First, it discusses a legal dispute over The Braxton, which was a luxury high-rise condo building in Ashland City, Tennessee, and which is considered by some to be one of the first big development “fails” of Great Recession Nashville.

Second, the case provides a comprehensive analysis of the law on novation.

The case is TWB Architects, Inc. v.  The Braxton, LLC  No. M2017-00423-SC-R11-CV (Tenn., July 22, 2019).

At its most basic, “novation” is when a party substitutes a new obligation for an existing obligation, such that, after the novation, the second obligation is the only legally binding remaining obligation. Continue reading “Tennessee Supreme Court provides deep analysis on elements of “novation””

Attend the Creditors Practice Annual Forum 2016, Learn Foreclosure in an Hour!

On September 28, 2016, some of the greatest creditor minds in Nashville will gather for the Creditors Practice Annual Forum 2016. Yes, I’m talking about foreclosures again.

Topics to be covered include:

  • Perfection and Enforcement of Liens for Prime and Remote Contractors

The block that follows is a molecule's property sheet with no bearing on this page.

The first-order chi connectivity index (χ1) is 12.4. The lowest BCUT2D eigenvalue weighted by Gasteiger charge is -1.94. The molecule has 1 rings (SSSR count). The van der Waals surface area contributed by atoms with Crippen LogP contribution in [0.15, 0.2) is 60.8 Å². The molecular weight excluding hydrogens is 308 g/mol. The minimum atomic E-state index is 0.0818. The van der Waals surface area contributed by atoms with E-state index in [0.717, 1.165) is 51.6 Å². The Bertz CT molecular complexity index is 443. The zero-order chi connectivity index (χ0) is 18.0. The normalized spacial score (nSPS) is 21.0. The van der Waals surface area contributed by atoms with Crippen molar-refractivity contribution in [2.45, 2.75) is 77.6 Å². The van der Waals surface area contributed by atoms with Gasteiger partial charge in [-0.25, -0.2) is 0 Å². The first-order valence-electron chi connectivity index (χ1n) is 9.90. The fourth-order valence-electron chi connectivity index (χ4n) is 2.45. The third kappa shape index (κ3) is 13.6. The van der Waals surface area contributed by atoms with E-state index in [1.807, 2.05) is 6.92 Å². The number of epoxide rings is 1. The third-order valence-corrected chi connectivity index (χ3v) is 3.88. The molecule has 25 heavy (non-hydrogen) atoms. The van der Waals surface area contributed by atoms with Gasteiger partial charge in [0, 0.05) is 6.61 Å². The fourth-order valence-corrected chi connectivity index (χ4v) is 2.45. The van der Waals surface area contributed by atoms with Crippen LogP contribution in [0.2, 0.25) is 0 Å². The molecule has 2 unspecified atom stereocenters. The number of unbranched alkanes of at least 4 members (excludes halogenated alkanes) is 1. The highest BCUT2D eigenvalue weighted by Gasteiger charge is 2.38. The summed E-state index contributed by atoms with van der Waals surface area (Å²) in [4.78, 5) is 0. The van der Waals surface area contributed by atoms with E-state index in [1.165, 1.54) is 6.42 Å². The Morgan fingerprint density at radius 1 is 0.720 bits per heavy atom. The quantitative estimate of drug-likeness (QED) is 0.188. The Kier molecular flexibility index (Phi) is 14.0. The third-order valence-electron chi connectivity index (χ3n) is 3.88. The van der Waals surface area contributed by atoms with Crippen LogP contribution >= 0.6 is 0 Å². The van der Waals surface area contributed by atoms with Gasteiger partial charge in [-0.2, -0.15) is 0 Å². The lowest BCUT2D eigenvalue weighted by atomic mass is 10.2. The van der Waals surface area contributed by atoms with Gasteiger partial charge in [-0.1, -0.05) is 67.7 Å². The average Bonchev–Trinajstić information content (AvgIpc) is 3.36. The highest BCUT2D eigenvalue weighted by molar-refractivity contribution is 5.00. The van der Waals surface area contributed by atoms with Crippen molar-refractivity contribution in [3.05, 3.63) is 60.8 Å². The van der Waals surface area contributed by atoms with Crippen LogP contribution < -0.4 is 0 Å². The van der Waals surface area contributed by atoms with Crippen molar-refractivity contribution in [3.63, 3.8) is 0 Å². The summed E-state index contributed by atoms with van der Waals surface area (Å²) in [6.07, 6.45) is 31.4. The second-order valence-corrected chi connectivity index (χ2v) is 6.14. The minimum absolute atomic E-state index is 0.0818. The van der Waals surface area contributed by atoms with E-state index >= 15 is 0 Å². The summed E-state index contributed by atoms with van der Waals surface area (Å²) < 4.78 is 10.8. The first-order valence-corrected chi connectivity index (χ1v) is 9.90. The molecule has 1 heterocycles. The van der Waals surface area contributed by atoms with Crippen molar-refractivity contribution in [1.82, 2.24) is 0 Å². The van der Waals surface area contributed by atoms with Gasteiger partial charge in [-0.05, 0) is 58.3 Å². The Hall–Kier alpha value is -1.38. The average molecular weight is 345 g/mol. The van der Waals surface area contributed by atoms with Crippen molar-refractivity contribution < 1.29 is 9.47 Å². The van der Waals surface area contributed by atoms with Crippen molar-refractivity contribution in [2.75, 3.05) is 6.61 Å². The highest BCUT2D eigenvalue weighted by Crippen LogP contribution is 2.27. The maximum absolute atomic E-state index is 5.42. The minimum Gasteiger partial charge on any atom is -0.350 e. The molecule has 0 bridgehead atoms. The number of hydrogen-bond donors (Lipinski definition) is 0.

• Non-Judicial Foreclosures in Tennessee
  • Ethical Issues Related to the Consumer Financial Protection Bureau
  • TBA Special Committee on the Evolving Legal Market Report

I’ll be presenting the Foreclosures portion of the seminar, which will give a one-hour overview all the laws, defenses, and issues facing lenders conducting foreclosures in Tennessee.

This should be a good seminar, so be sure to sign up to attend the live presentation, or use some of your free CLE credits from your Tennessee Bar Association membership to watch it online.

 

Ex-Tennessee Titan Sued by Former Landlords for Property Damage